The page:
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Northern Tier execs tour St. Paul Park refinery

Executives from Northern Tier Energy toured the St. Paul Park refinery last week. Local and state officials met with refinery representatives to discuss are gas prices, other issues related to the oil facility. (Bulletin file photo)

Executives from Northern Tier Energy last week toured the St. Paul Park refinery and met with local and state officials to discuss area gasoline prices and other issues related to the oil facility.

The meeting was both an opportunity for local representatives to interact with Northern Tier’s new chief executive officer, Dave Lamp, and to begin conversations about concerns relating to the refinery, said Gary Hanson, Northern Tier’s vice president of communications.

Earlier this year, Western Refining Inc., headquartered in El Paso, Texas, purchased Northern Tier’s controlling stake for roughly $775 million, adding refining capacity to its operation and direct access to crude oil in North Dakota’s Bakken field. Lamp said the buyout won’t have any effect on the Northern Tier brand or its name.

After a plant tour, local officials and Northern Tier executives met in a closed-door meeting, during which Rep. Dan Schoen, DFL-St. Paul Park, said “robust” conversation occurred.

“We had good conversation about (gas) pricing and the effect it has on the local economy,” he said. “They know it’s a privilege for them to have a permit to do the business they are doing in our community. But I think we made it clear that (gas prices are) a big issue.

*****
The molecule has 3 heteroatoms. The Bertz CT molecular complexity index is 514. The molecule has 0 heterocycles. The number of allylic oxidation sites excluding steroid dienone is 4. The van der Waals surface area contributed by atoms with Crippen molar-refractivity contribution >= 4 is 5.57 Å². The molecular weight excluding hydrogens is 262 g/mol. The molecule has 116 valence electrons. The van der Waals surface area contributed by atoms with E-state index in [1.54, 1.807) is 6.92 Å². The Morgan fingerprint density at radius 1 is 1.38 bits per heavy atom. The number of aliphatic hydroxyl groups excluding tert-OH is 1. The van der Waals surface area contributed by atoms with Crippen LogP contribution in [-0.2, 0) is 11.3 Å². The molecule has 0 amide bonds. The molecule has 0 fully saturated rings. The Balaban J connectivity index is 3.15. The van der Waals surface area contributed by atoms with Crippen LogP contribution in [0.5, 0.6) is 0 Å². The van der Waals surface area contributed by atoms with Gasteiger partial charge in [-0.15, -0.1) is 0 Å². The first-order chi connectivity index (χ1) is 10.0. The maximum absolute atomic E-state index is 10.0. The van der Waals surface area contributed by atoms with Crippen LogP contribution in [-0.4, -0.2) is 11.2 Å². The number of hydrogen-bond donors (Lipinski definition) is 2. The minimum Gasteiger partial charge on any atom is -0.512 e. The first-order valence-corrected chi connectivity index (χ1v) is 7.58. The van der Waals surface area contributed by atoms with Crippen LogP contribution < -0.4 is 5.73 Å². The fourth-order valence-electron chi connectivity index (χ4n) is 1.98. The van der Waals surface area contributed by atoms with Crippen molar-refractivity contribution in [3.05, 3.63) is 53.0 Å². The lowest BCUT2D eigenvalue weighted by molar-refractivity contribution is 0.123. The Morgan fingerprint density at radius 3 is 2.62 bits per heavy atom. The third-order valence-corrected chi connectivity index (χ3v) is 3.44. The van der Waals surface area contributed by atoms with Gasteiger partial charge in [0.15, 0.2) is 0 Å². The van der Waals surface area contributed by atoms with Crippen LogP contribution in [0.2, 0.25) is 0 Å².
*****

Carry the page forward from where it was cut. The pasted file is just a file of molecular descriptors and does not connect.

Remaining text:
“When you talk about what’s more talked about with me, it’s the gas prices.”

A 10-week review of local gas prices earlier this year by the Bulletin found that prices at Northern Tier-owned SuperAmerica pumps in south Washington County generally were higher than at stations in neighboring cities.

To address fuel-price disparities, Schoen introduced the “fair fuel prices” bill ahead of the 2014 legislative session. The bill proposed certain pricing regulations on companies that own both an oil refinery and nearby gas stations. It received a House committee hearing but was not passed; Northern Tier executives requested to discuss the issue with local legislators.

“We wanted these folks to know that the refinery’s neighbors need to be top priority,” Schoen said. “And these are the people who have to put up with the noise, the light, the smell the most. I think it’s time we do something to help them out.”

However, Hanson said because gas prices are based on competition, taxes and the cost of crude oil, he was unsure how the proposed fuel bill would affect the refinery’s ability to adjust gas prices.

Schoen said he will continue talking with Northern Tier throughout the year and if re-elected could reintroduce the bill again for the 2015 legislative session.

“They aren’t running a business right if they are not profitable,” Schoen said. “We all understand that, but we also can’t make our residents feel like they are being taken advantage of.”

As technologies change and upgrade, and with refinery maintenance turnarounds every four or five years, Northern Tier could see some expansion in the future, Hanson said.

During the June 24 tour, St. Paul Park Mayor Keith Franke asked about jobs and if the refinery had plans to bring in more workers, following the move of some office jobs to Woodbury in 2011.

Lamp said building contractors and crews needed for turnarounds bring in several hundred contract employees temporarily, adding that with better access to oil fields out west, “a few” jobs could be created in St. Paul Park.

“I don’t see any permanent jobs at the refinery increasing much,” Hanson said. “But, depending on the long-term scenario, I don’t see it changing too dramatically.”

Western Refining Inc. and Northern Tier Energy executives plan to conduct regular meetings with city and local officials to keep an “open line of communication,” Hanson said.

“There’s great potential between the two companies to share each other’s best practices and set a good example,” Hanson added. “We want to make this name more prominent and engage with our neighbors and leverage these best practices as best as we can.”